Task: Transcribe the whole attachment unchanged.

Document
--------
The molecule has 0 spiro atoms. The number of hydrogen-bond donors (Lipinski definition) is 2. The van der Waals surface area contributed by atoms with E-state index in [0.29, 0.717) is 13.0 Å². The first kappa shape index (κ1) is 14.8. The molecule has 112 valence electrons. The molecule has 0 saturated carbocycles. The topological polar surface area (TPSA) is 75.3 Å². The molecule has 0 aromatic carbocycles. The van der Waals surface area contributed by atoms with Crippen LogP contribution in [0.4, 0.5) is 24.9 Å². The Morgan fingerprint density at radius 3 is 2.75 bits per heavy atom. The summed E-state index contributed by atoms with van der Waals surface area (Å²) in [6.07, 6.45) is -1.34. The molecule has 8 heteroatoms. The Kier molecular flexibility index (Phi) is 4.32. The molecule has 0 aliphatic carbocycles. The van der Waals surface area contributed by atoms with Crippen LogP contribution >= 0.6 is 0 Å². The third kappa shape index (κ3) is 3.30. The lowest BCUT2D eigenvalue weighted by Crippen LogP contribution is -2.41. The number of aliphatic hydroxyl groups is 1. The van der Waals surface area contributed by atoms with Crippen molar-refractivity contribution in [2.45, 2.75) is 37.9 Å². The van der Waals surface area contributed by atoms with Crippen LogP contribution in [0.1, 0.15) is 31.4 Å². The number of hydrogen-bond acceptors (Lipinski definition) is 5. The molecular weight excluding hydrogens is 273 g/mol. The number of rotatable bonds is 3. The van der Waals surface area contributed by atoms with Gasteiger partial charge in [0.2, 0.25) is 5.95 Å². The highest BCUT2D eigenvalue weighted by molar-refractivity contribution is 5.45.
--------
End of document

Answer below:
The molecule has 0 spiro atoms. The number of hydrogen-bond donors (Lipinski definition) is 2. The van der Waals surface area contributed by atoms with E-state index in [0.29, 0.717) is 13.0 Å². The first kappa shape index (κ1) is 14.8. The molecule has 112 valence electrons. The molecule has 0 saturated carbocycles. The topological polar surface area (TPSA) is 75.3 Å². The molecule has 0 aromatic carbocycles. The van der Waals surface area contributed by atoms with Crippen LogP contribution in [0.4, 0.5) is 24.9 Å². The Morgan fingerprint density at radius 3 is 2.75 bits per heavy atom. The summed E-state index contributed by atoms with van der Waals surface area (Å²) in [6.07, 6.45) is -1.34. The molecule has 8 heteroatoms. The Kier molecular flexibility index (Phi) is 4.32. The molecule has 0 aliphatic carbocycles. The van der Waals surface area contributed by atoms with Crippen LogP contribution >= 0.6 is 0 Å². The third kappa shape index (κ3) is 3.30. The lowest BCUT2D eigenvalue weighted by Crippen LogP contribution is -2.41. The number of aliphatic hydroxyl groups is 1. The van der Waals surface area contributed by atoms with Crippen molar-refractivity contribution in [2.45, 2.75) is 37.9 Å². The van der Waals surface area contributed by atoms with Crippen LogP contribution in [0.1, 0.15) is 31.4 Å². The number of hydrogen-bond acceptors (Lipinski definition) is 5. The molecular weight excluding hydrogens is 273 g/mol. The number of rotatable bonds is 3. The van der Waals surface area contributed by atoms with Gasteiger partial charge in [0.2, 0.25) is 5.95 Å². The highest BCUT2D eigenvalue weighted by molar-refractivity contribution is 5.45.